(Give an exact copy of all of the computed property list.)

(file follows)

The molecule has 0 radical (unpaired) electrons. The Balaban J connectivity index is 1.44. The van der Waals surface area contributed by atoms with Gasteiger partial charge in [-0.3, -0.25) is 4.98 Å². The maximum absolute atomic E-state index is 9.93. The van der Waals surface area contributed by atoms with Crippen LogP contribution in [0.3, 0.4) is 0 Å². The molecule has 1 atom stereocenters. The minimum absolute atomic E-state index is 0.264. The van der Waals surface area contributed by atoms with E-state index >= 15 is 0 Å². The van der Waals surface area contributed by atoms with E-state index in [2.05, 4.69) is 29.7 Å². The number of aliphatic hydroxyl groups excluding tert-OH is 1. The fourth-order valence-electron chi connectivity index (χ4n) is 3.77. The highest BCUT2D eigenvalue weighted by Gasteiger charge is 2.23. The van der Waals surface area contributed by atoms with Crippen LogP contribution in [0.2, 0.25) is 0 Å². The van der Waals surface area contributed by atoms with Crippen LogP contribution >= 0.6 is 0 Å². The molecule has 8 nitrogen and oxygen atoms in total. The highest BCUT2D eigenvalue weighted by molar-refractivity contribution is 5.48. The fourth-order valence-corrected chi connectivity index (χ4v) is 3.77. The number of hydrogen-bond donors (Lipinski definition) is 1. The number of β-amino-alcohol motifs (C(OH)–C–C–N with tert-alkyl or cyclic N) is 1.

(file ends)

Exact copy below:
The molecule has 0 radical (unpaired) electrons. The Balaban J connectivity index is 1.44. The van der Waals surface area contributed by atoms with Gasteiger partial charge in [-0.3, -0.25) is 4.98 Å². The maximum absolute atomic E-state index is 9.93. The van der Waals surface area contributed by atoms with Crippen LogP contribution in [0.3, 0.4) is 0 Å². The molecule has 1 atom stereocenters. The minimum absolute atomic E-state index is 0.264. The van der Waals surface area contributed by atoms with E-state index >= 15 is 0 Å². The van der Waals surface area contributed by atoms with E-state index in [2.05, 4.69) is 29.7 Å². The number of aliphatic hydroxyl groups excluding tert-OH is 1. The fourth-order valence-electron chi connectivity index (χ4n) is 3.77. The highest BCUT2D eigenvalue weighted by Gasteiger charge is 2.23. The van der Waals surface area contributed by atoms with Crippen LogP contribution in [0.2, 0.25) is 0 Å². The van der Waals surface area contributed by atoms with Crippen LogP contribution >= 0.6 is 0 Å². The molecule has 8 nitrogen and oxygen atoms in total. The highest BCUT2D eigenvalue weighted by molar-refractivity contribution is 5.48. The fourth-order valence-corrected chi connectivity index (χ4v) is 3.77. The number of hydrogen-bond donors (Lipinski definition) is 1. The number of β-amino-alcohol motifs (C(OH)–C–C–N with tert-alkyl or cyclic N) is 1.